The Angels already employ two of the most impressive players in baseball: Mike Trout and Shohei Ohtani. Now they’ve added another.

Ben Joyce was taken in the third round of last year’s MLB draft after lighting up radar guns in his lone season at Tennessee. Last May, he threw the hardest pitch in NCAA history, a fastball that was clocked at a blazing 105.5 mph. He zipped through the Angels’ minor league system and made his MLB debut on May 29. 

All he’s done since then is throw absolute heat on a remarkably consistent basis. 

Joyce picked up his first MLB win on Wednesday night against the Cubs, working a scoreless sixth inning in which he threw 27 pitches. Twenty of them were 100 mph or faster. One was 102.8 mph and another was cool 103.0. Here’s what that looks like. 

Those pitches had MLB fans in awe: 

Joyce has thrown 73 fastballs this season and 68 of them have been at least 100 mph. He’s thrown 80 total pitches this season and 85% of them have been clocked at triple digits. His slowest fastball of the season was a mere 99.2 mph. 

Joyce’s first four outings of the season have already made him one of the most prolific fireballers in Angels franchise history. Since MLB began tracking pitch velocity with the PITCHf/x system in 2008, only two Angels pitchers have thrown more triple-digit fastballs than Joyce. Jordan Walden threw 136 pitches of at least 100 mph in 114 2/3 innings between the ’10 and ’12 seasons. Ohtani has thrown 70 such pitches in 420 2/3 innings. Joyce has thrown 68 in four innings.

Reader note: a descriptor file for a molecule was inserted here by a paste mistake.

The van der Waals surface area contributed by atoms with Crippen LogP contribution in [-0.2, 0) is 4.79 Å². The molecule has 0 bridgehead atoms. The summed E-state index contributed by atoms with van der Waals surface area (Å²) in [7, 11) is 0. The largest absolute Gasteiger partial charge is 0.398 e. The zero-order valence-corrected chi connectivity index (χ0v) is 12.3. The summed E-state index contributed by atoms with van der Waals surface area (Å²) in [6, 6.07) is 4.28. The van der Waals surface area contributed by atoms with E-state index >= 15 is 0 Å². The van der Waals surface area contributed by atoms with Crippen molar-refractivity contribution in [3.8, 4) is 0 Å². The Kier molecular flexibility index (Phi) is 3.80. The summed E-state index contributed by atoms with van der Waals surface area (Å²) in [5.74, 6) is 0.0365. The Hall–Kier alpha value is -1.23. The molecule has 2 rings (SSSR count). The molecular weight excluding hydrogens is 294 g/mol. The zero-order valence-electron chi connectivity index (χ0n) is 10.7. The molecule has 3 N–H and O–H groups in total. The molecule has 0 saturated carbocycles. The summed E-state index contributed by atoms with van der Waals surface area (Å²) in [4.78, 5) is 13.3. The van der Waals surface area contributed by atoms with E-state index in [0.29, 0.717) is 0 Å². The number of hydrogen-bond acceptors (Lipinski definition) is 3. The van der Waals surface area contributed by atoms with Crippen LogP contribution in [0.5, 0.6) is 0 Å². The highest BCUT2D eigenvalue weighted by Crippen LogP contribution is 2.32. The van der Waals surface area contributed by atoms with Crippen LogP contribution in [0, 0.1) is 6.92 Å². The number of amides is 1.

But wait, there’s more. Joyce has thrown 57 pitches at 101 mph or faster. Walden only had 19 pitches that fast and Ohtani has had 11. Joyce has also thrown 27 pitches at least 102 mph. Walden had one. Ohtani has none.

The rookie is also among MLB’s most consistent flamethrowers this season. Only two pitchers have eclipsed 101 mph on the radar gun more often than Joyce. He has 57 such pitches this season (71.3% of his total pitches), while the Twins’ Jhoan Durán has 108 (30.7% of all his pitches) and the Cardinals’ Jordan Hicks has 153 (32.8% of all his pitches). 

Joyce can be wild at times—he walked three batters in his one inning of work on Wednesday night and walked 13 in 15 2/3 innings at Double A this season—but as long as he maintains his control, he’s going to give big league hitters fits.